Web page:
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Conwy council has been accused of trying to ‘micro-manage’ its residentsOne parent describes the form as ‘a baffling lesson in geography’But the council says it trimmed the list from one containing 300 languages

When it comes to finding out the first language of children being raised in North Wales, most would assume that English and Welsh were the two obvious choices.

So parents were stunned when pupils were sent home from school with a form asking them to tick the dialect that applied to them from a list of more than 80.

Remarkably, the local authority in Conwy, where 96 per cent of the population is white, says it trimmed the list from one supplied by the Welsh Government, which contained around 300 different languages and races.

The baffling list still included obscure languages spoken by races in far-flung corners of the world, including Igbo, a dialect spoken by people native to south-eastern Nigeria, and Tagalog, which is spoken by just a quarter of Filipinos.

Other languages listed on the form were Kannada, the mother tongue of people living in the Indian state of Kannartaka, and Wolof, the dialect of the Wolof people living in Senegal, Gambia and Mauritania.

It was accompanied by an equally confusing form asking parents to detail their child’s ethnicity, which included seven categories for travellers and gypsies alone, plus around 85 other nationalities and races.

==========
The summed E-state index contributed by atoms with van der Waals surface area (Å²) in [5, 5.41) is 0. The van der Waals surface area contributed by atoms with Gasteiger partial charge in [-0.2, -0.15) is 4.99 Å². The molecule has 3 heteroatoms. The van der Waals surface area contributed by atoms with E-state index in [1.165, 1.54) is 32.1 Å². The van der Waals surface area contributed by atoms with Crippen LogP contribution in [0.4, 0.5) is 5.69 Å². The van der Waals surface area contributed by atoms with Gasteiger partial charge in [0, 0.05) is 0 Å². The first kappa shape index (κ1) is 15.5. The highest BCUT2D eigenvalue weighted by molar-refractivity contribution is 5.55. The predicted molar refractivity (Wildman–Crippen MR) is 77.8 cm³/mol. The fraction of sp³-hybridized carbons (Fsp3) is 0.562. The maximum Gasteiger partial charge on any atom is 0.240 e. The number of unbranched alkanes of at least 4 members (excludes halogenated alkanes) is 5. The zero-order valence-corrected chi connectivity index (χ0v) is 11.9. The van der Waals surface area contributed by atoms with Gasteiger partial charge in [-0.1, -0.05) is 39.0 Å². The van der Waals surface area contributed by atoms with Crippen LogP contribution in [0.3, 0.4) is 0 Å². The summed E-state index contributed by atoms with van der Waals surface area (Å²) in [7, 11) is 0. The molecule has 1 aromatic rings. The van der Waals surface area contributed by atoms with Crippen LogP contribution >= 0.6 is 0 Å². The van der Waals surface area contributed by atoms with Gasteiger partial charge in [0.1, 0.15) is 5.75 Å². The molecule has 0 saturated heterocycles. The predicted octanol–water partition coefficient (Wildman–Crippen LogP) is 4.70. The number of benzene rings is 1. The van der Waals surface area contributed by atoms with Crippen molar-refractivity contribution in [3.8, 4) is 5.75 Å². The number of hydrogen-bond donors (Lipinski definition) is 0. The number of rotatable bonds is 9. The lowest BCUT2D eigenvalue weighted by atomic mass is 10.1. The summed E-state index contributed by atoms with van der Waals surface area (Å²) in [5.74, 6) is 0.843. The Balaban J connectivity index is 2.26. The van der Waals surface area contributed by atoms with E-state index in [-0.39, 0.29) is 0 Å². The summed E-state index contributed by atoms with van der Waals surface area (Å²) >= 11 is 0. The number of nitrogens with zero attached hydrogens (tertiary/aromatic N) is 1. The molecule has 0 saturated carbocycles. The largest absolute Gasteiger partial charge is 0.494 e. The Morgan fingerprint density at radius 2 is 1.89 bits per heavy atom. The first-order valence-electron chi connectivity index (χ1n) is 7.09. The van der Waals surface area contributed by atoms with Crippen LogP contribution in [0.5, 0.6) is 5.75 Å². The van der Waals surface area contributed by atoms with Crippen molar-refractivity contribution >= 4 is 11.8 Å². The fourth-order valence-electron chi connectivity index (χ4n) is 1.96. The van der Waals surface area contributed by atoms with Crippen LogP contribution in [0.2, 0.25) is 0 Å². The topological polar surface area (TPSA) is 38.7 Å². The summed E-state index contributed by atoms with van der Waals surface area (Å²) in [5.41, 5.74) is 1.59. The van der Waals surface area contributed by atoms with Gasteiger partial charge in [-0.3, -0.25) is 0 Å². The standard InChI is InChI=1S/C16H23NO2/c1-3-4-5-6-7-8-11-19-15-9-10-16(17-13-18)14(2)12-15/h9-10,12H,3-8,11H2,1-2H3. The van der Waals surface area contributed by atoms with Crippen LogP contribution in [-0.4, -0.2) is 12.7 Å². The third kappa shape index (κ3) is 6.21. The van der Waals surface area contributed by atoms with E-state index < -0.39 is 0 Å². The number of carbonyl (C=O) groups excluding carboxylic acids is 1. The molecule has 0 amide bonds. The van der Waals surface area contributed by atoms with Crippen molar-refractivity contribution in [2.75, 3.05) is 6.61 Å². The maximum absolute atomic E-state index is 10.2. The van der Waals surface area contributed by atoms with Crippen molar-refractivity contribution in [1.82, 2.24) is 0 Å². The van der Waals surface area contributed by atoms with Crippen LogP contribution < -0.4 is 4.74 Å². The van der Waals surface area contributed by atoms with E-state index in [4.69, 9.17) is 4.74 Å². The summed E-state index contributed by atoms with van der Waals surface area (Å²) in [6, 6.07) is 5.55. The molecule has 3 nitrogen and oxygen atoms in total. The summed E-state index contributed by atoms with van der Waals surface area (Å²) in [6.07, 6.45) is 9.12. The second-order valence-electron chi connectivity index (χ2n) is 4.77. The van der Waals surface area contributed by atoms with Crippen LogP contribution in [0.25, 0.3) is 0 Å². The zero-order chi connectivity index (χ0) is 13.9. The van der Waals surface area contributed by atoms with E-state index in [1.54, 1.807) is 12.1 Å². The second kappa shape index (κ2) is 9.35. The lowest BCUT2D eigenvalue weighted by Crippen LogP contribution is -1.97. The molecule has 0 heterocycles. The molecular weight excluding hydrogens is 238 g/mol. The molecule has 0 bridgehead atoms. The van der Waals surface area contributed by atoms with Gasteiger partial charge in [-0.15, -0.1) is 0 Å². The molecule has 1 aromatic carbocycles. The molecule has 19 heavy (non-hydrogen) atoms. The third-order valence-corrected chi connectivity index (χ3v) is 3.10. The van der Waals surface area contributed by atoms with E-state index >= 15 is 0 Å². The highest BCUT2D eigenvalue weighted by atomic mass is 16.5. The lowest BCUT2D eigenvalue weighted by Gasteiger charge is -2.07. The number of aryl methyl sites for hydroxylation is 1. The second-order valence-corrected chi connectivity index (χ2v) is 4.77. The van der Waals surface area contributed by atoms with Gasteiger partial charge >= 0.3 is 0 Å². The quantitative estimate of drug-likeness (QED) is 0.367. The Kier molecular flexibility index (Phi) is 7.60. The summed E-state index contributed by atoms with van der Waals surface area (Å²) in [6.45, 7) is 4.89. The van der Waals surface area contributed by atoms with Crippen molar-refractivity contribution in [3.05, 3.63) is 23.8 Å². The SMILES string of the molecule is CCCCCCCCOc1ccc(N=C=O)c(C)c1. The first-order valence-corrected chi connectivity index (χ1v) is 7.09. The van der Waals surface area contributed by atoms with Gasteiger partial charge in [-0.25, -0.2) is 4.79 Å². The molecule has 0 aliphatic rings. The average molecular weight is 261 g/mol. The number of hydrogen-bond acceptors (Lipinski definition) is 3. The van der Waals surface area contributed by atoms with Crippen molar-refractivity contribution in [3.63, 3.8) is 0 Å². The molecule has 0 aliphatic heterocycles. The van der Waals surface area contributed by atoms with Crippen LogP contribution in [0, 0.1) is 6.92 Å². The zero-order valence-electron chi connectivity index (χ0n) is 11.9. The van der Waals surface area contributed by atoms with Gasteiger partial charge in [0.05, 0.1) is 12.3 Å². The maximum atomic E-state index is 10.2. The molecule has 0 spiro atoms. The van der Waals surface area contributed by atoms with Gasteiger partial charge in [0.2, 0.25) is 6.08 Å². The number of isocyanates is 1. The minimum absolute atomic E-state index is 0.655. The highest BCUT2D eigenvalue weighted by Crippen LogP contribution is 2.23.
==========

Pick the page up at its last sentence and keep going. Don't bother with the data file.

The ‘data collection’ documents were issued by schools in Conwy County Borough Council this week as children returned after the summer holidays.


The area has a predominantly white British population, with less than four per cent coming from an Asian, black or other ethnic background.

The council says the information is needed to help schools ‘provide a better education service’.

But one parent said yesterday: ‘This form was a baffling lesson in geography.

‘It’s another example of councils trying to micro-manage and know everything about the people who live in their communities.

‘While everyone understands the importance of giving every child a good education, this seems completely over the top.

‘This part of North Wales is predominantly white British, but some council bureaucrat, in their bid to be politically correct and not offend anyone of a particular race or ethnicity, has spent time putting this endless list of obscure languages together.

‘It would be interesting to find out what they do with this information and exactly how many children growing up here note down any language other than English or Welsh.

‘This whole exercise could be a complete waste of time.’ 

Geraint James, head of education services at Conwy Council, said collecting data on the first language and ethnicity of pupils was a statutory requirement of the Welsh Government.

‘All maintained schools in Wales are required to complete a Pupil Level Annual School Census,’ he said.

‘The questions about National Identity, First Language, Ethnicity, Fluency in Welsh and Welsh at Home have been included in the data collection form to fulfil this requirement.’

A spokesman for the local authority said the lists had been abridged by the council from the Welsh Government’s own guidelines, which detail more than 300 different languages and races.

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